Segmental Motion of the Cervical Spine After Total Disc Replacement Using ActivC Versus Discectomy and Fusion Using Stand-alone Cage

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Abstract

Objective: Anterior cervical discectomy and fusion (ACDF) has been a widely accepted procedure for the treatment of cervical disc diseases. However, due to several reports regarding postfusion exacerbation of adjacent segments, a motion-preserving prosthesis was developed. In the present retrospective analysis, total disc replacement (TDR) using ActivC (Aesculap AG, Tuttlingen, Germany) was compared with ACDF using a stand-alone cage. Methods: Among patients diagnosed with cervical disc diseases, those who received either ACDF or TDR at a single level between C3 and C7 from January 2010 to December 2015 were reviewed. Clinical outcomes were assessed using the visual analogue scale for arm and neck pain and the neck disability index. Clinical scales, lateral neutral, and flexion–extension radiographs were taken for all patients preoperatively and 2 months, 6 months, 1 year, and 2 years postoperatively. Global lordosis, C2–C7 Sagittal vertical axis, and T1 slope were measured on lateral neutral radiographs. The segmental range of motion (ROM) of the operated level, cranial adjacent level, and caudal adjacent level were defined as the difference between Cobb angles on flexion–extension lateral radiographs. Results: A total of 53 patients (mean age 48.5 years) were reviewed. Thirty patients were treated with ACDF and the remaining 23 patients received TDR. At the 2-year follow-up, the segmental ROM of operated level was significantly preserved in the TDR group compared with the ACDF group (P = 0.007). Conversely, no significant differences in the ROM at the adjacent segments were observed between the TDR and ACDF groups (P > 0.05). The clinical outcome was excellent in both ACDF and TDR groups and was maintained until the 2-year follow-up. Conclusions: In the present study, TDR using ActivC showed successful motion preservation at the operated level and equivalent results were observed with ACDF based on clinical and radiologic results.

Original languageEnglish
Pages (from-to)e1228-e1234
JournalWorld Neurosurgery
Volume126
DOIs
Publication statusPublished - 2019 Jun 1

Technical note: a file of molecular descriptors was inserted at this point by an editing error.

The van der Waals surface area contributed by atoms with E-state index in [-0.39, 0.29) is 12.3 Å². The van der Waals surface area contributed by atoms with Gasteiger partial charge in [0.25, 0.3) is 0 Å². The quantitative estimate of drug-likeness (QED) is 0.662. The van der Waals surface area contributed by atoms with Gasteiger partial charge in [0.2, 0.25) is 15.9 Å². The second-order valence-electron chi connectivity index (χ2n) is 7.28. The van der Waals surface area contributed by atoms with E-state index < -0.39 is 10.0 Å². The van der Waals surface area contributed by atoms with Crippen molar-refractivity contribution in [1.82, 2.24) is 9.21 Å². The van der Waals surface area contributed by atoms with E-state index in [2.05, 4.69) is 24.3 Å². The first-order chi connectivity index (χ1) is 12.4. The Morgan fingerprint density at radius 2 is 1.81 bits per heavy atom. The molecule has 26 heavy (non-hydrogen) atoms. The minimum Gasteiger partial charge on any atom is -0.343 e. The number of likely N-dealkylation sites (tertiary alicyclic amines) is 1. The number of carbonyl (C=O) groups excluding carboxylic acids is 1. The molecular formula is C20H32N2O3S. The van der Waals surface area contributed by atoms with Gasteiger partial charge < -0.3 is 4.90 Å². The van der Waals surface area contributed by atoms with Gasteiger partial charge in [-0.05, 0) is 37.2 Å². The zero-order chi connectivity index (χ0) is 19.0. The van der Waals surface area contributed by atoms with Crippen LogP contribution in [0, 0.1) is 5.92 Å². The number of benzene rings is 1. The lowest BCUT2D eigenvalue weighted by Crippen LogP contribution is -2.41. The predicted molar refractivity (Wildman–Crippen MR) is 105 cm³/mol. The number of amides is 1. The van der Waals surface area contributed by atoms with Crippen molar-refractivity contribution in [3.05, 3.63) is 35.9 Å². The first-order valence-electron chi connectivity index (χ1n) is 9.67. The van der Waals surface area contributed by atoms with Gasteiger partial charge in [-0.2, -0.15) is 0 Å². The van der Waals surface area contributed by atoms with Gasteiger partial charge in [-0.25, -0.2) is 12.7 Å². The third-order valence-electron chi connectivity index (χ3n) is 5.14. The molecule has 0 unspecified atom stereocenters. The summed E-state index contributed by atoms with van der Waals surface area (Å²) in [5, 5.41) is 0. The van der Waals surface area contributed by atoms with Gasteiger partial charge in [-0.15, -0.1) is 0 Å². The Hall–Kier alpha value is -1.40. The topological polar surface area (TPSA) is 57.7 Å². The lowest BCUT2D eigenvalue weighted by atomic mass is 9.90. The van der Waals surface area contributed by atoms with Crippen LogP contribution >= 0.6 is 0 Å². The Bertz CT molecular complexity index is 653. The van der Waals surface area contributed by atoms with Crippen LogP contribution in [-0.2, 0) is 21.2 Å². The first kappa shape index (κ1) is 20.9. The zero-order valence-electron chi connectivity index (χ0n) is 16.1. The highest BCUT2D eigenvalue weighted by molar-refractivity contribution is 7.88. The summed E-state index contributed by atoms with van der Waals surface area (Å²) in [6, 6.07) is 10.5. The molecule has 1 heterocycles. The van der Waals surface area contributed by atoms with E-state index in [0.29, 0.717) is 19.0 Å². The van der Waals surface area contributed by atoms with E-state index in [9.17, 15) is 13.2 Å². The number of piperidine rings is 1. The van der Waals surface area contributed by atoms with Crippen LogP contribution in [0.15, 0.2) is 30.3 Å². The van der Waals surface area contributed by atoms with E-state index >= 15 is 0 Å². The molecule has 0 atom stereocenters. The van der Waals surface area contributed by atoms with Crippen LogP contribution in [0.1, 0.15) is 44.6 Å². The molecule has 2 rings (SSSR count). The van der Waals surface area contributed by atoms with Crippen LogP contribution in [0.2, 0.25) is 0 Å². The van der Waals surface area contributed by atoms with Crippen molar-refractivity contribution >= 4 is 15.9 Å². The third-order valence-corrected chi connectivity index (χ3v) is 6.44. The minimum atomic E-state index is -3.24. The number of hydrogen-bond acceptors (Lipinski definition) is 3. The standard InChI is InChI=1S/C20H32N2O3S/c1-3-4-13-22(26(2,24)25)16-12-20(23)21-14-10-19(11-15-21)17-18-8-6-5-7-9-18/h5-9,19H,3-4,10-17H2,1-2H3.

Fingerprint

Total Disc Replacement
Diskectomy
Spine
Articular Range of Motion
Lordosis
Neck Pain
Visual Analog Scale
Prostheses and Implants
Germany
Arm
Neck

Keywords

  • Arthroplasty
  • Cervical vertebrae
  • Diskectomy
  • Intervertebral disc degeneration
  • Range of motion
  • Spinal fusion
  • Total disc replacement

ASJC Scopus subject areas

  • Surgery
  • Clinical Neurology

Cite this

@article{716a12441a5a4a2eb7a983e36a6a6bca,
title = "Segmental Motion of the Cervical Spine After Total Disc Replacement Using ActivC Versus Discectomy and Fusion Using Stand-alone Cage",
abstract = "Objective: Anterior cervical discectomy and fusion (ACDF) has been a widely accepted procedure for the treatment of cervical disc diseases. However, due to several reports regarding postfusion exacerbation of adjacent segments, a motion-preserving prosthesis was developed. In the present retrospective analysis, total disc replacement (TDR) using ActivC (Aesculap AG, Tuttlingen, Germany) was compared with ACDF using a stand-alone cage. Methods: Among patients diagnosed with cervical disc diseases, those who received either ACDF or TDR at a single level between C3 and C7 from January 2010 to December 2015 were reviewed. Clinical outcomes were assessed using the visual analogue scale for arm and neck pain and the neck disability index. Clinical scales, lateral neutral, and flexion–extension radiographs were taken for all patients preoperatively and 2 months, 6 months, 1 year, and 2 years postoperatively. Global lordosis, C2–C7 Sagittal vertical axis, and T1 slope were measured on lateral neutral radiographs. The segmental range of motion (ROM) of the operated level, cranial adjacent level, and caudal adjacent level were defined as the difference between Cobb angles on flexion–extension lateral radiographs. Results: A total of 53 patients (mean age 48.5 years) were reviewed. Thirty patients were treated with ACDF and the remaining 23 patients received TDR. At the 2-year follow-up, the segmental ROM of operated level was significantly preserved in the TDR group compared with the ACDF group (P = 0.007). Conversely, no significant differences in the ROM at the adjacent segments were observed between the TDR and ACDF groups (P > 0.05). The clinical outcome was excellent in both ACDF and TDR groups and was maintained until the 2-year follow-up. Conclusions: In the present study, TDR using ActivC showed successful motion preservation at the operated level and equivalent results were observed with ACDF based on clinical and radiologic results.",